Separate chaining decreases the performance of your hash table by using arraylists. An alternative to separate chaining for avoiding collisions is open addressing. An open addressing function looks for an empty cell in the hash table array to place an item. If the first cell tried is full, the next empty cell is tried and so on until an empty cell is eventually found.
This simple collision-resolution strategy is exactly what it says it is. If a acollision is found, the hash function is applied a second time and then probe at the distance sequence hash (item), 2hash (item), 4hash(item) and so on until an empty cell is found.
To make this probing technique work correctly, a few conditions must be met. First, the hash function chosen must not ever evaluate to zero that would lead to disastrous results (since multiplying by zero produces zero). Second, the table size must be prime. If the size isn't prime, then all the array cells will not be probed, again leading to chaotic results.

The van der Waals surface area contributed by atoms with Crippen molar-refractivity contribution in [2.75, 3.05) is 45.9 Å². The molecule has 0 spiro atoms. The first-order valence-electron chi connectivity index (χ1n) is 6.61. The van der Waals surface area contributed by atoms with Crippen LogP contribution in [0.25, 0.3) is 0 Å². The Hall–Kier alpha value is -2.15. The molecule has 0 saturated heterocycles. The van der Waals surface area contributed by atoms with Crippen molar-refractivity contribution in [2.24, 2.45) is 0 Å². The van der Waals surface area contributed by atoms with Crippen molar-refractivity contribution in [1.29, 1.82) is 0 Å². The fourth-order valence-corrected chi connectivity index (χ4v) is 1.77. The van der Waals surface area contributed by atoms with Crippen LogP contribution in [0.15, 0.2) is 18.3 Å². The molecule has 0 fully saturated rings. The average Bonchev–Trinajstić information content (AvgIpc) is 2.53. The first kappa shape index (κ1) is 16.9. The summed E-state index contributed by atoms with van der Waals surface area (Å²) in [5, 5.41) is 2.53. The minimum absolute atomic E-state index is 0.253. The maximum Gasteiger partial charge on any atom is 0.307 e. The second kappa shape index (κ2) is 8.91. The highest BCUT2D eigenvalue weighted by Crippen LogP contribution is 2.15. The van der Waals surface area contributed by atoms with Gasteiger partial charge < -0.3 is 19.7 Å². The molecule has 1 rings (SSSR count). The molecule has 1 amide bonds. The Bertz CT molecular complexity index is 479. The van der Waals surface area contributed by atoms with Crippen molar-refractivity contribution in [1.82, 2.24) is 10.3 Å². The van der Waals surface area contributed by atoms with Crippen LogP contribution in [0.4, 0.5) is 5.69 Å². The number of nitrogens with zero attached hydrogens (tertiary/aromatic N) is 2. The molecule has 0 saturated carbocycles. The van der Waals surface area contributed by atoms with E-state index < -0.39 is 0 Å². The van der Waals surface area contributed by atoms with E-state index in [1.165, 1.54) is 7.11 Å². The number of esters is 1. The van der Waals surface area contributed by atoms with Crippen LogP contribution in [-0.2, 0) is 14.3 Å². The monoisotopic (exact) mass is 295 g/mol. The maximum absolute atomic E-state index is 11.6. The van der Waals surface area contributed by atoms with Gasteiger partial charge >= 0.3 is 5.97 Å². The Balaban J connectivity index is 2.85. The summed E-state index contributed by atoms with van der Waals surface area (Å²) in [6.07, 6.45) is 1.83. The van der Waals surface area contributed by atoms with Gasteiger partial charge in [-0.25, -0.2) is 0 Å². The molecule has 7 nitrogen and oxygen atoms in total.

Double hashing is an interesting collision resolution strategy, but it has been shown in practice that quadratic probing usually leads to better performance.
We are now finished examining custom hash table implementations. For most applications using C#, you are better off using the built-in Hashtable class that is part of the .NET Framework library. We begin our discussion of this class in the next section.
Until then Happy Coding.